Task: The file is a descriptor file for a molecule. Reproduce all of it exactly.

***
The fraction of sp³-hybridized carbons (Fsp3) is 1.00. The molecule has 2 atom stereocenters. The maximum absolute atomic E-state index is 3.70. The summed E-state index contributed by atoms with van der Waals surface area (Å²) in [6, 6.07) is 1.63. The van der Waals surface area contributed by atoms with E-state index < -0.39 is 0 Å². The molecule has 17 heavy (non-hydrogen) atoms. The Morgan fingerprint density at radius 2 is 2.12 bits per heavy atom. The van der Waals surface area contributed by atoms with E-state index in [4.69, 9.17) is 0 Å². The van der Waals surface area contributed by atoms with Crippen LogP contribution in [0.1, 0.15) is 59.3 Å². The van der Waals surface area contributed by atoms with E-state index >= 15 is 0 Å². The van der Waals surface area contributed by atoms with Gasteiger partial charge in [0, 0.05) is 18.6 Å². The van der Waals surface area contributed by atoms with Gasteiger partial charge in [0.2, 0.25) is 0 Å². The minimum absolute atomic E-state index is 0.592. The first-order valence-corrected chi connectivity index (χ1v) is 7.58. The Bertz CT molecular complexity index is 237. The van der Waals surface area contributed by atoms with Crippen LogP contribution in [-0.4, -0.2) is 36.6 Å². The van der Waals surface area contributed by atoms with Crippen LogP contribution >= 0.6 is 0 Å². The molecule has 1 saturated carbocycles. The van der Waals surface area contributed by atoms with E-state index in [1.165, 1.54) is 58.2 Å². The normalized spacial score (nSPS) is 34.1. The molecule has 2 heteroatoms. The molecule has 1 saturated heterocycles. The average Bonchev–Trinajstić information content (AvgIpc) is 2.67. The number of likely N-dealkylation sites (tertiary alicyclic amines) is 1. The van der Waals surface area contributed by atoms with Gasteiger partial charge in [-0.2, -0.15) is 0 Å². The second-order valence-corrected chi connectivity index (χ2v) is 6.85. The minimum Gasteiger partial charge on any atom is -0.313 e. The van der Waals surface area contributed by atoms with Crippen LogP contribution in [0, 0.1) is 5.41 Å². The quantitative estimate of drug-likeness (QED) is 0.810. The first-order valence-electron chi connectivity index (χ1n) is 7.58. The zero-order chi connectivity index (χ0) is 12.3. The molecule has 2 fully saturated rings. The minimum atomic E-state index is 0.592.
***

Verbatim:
The fraction of sp³-hybridized carbons (Fsp3) is 1.00. The molecule has 2 atom stereocenters. The maximum absolute atomic E-state index is 3.70. The summed E-state index contributed by atoms with van der Waals surface area (Å²) in [6, 6.07) is 1.63. The van der Waals surface area contributed by atoms with E-state index < -0.39 is 0 Å². The molecule has 17 heavy (non-hydrogen) atoms. The Morgan fingerprint density at radius 2 is 2.12 bits per heavy atom. The van der Waals surface area contributed by atoms with E-state index in [4.69, 9.17) is 0 Å². The van der Waals surface area contributed by atoms with Crippen LogP contribution in [0.1, 0.15) is 59.3 Å². The van der Waals surface area contributed by atoms with E-state index >= 15 is 0 Å². The van der Waals surface area contributed by atoms with Gasteiger partial charge in [0, 0.05) is 18.6 Å². The van der Waals surface area contributed by atoms with Gasteiger partial charge in [0.2, 0.25) is 0 Å². The minimum absolute atomic E-state index is 0.592. The first-order valence-corrected chi connectivity index (χ1v) is 7.58. The Bertz CT molecular complexity index is 237. The van der Waals surface area contributed by atoms with Crippen LogP contribution in [-0.4, -0.2) is 36.6 Å². The van der Waals surface area contributed by atoms with Crippen LogP contribution >= 0.6 is 0 Å². The molecule has 1 saturated carbocycles. The van der Waals surface area contributed by atoms with E-state index in [1.165, 1.54) is 58.2 Å². The normalized spacial score (nSPS) is 34.1. The molecule has 2 heteroatoms. The molecule has 1 saturated heterocycles. The average Bonchev–Trinajstić information content (AvgIpc) is 2.67. The number of likely N-dealkylation sites (tertiary alicyclic amines) is 1. The van der Waals surface area contributed by atoms with Gasteiger partial charge in [-0.2, -0.15) is 0 Å². The second-order valence-corrected chi connectivity index (χ2v) is 6.85. The minimum Gasteiger partial charge on any atom is -0.313 e. The van der Waals surface area contributed by atoms with Crippen LogP contribution in [0, 0.1) is 5.41 Å². The quantitative estimate of drug-likeness (QED) is 0.810. The first-order valence-electron chi connectivity index (χ1n) is 7.58. The zero-order chi connectivity index (χ0) is 12.3. The molecule has 2 fully saturated rings. The minimum atomic E-state index is 0.592.